Parents' drug, alcohol and tobacco use negatively impacts all areas of child well-being
We all know that the use of tobacco, alcohol and drugs harms our own health. But many people are not aware that their use of these substances can sometimes also affect the health and well-being of others—including their own children.
Take secondhand smoking for example. Its effect on child well-being is so well evidenced that smoking in cars with under 18s was banned in Wales in 2015. For good reason, too—the NHS estimates that every year 300,000 GP visits and 9,500 hospital admissions in the UK are due to children's exposure to others' tobacco smoke.
While less is known about the secondary harms that come from parents' alcohol and drug use, we do know that up to 30% of children in the UK live with at least one parent or carer who binge drinks alcohol, and that 6% live with a parent who is dependent on alcohol. 8% of children also live with at least one parent or carer who uses drugs up to once a month, and 3% live with a parent who is drug dependent. These numbers might seem small, but as there are nearly 15m people aged 18 years and under in the UK, this means that nearly 500,000 children could be living with a drug dependent adult.
But families are complicated. While it seems straightforward to suggest children exposed to tobacco smoke, for example, may grow up to have problems breathing, researchers are becoming aware of the many other ways in which parental behaviour and the environment can affect children. For example, smoking, drinking and drug use all cost money which can put financial strain on the family. In addition, activities that involve substances can take parents away from their children, which may cause stress and conflict at home.
For our newly published study, we decided to look into the effects of substance use on child well-being. This included physical, psychological (mental health), cognitive (measured through things like school achievement), social (including whether they had positive relationships or antisocial behaviour) and economic (for example, whether the family requires financial support) well-being.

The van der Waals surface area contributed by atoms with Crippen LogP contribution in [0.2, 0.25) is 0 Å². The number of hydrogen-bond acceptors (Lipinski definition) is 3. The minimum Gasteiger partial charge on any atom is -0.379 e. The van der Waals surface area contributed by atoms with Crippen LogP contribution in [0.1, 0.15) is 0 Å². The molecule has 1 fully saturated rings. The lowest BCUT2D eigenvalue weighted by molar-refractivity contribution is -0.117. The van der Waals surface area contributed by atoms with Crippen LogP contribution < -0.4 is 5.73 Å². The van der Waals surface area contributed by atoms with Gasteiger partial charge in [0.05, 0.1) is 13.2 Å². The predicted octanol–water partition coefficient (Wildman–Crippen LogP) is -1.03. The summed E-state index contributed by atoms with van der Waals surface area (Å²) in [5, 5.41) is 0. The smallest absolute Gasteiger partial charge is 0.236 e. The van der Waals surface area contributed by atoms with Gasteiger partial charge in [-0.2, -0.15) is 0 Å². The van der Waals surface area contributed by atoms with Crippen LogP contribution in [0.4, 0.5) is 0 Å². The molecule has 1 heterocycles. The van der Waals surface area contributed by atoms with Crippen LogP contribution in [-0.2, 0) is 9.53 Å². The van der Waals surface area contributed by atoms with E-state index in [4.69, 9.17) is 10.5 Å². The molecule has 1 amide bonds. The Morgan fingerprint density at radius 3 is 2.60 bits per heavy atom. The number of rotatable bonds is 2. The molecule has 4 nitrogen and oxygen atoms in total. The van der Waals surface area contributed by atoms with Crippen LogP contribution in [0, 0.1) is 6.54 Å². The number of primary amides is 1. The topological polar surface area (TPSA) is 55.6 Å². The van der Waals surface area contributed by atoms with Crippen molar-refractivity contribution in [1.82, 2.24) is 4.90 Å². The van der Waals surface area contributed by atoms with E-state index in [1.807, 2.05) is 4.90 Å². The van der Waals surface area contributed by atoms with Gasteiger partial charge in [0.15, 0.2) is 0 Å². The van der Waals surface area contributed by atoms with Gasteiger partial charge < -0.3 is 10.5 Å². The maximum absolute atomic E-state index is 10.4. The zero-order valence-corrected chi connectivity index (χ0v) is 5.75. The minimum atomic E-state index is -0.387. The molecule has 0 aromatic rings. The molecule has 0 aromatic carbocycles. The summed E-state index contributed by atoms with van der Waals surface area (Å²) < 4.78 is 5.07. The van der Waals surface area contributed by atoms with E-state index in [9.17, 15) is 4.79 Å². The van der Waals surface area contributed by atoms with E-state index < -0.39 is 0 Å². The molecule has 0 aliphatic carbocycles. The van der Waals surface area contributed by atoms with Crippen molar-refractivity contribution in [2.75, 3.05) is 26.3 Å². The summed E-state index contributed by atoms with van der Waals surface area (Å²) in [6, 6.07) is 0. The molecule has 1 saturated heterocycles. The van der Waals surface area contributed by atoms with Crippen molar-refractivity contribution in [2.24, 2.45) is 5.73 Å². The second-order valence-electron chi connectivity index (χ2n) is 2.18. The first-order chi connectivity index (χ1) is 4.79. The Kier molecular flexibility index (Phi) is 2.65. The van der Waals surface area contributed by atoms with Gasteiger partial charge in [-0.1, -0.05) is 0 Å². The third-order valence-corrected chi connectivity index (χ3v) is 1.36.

Instead of following the more typical approach of looking at use of just one substance, we analysed how parents' combined use of alcohol, drugs and tobacco impacts on children. One of the reasons we did this is because very often those who use drugs also smoke and drink. We were also interested in how children are affected and whether any effects endure over time.
Secondary well-being effects
We used multiple sources to identify studies that have investigated the relationship between parental drug, alcohol or tobacco use and its effect on children in these five areas of well-being. We ultimately used 56 studies, noted any relationship between parental substance use and child well-being that had been found in them, and then analysed the data.
We found that, overall, parental substance use was associated with a reduction in child well-being in all five areas. What was particularly stark was that this effect endured over time, meaning that the relationship was still present even if there was a gap between when the parent and child's information was collected.
We also saw that parents' non-dependent substance use (where an individual is not clinically dependent on a substance) also affected child well-being. And that parental alcohol use had similar risks for child well-being as tobacco use, which suggests that just the use of a substance could be harmful for child well-being.
Our study of the research also showed that parental drug use had the greatest effect on child well-being, compared to alcohol and/or tobacco. We believe this may be because of the illegal nature of its use, which puts parents at risk of being fined as well as arrested, which can promote poverty, placing additional strains on family life.
Given that large numbers of children may be affected by parental substance use, this is an important public health challenge. Particularly given that we know that poor well-being in childhood can impact later life too. Clearly the challenges that families face over substance use must be addressed for the future well-being of children. That's easier said than done, however, and our study shows that it is not as simple as addressing a dependent substance use problem in isolation.
The family environment is a space that encapsulates most interactions between the parent and the child, and quite often interventions that address these interactions along with parental substance use and child well-being do lead to improved outcomes. Further work that supports the challenges of family life and addresses family interactions, strain in the family, and considers structural challenges, such as poverty, is a good place to start to address this problem.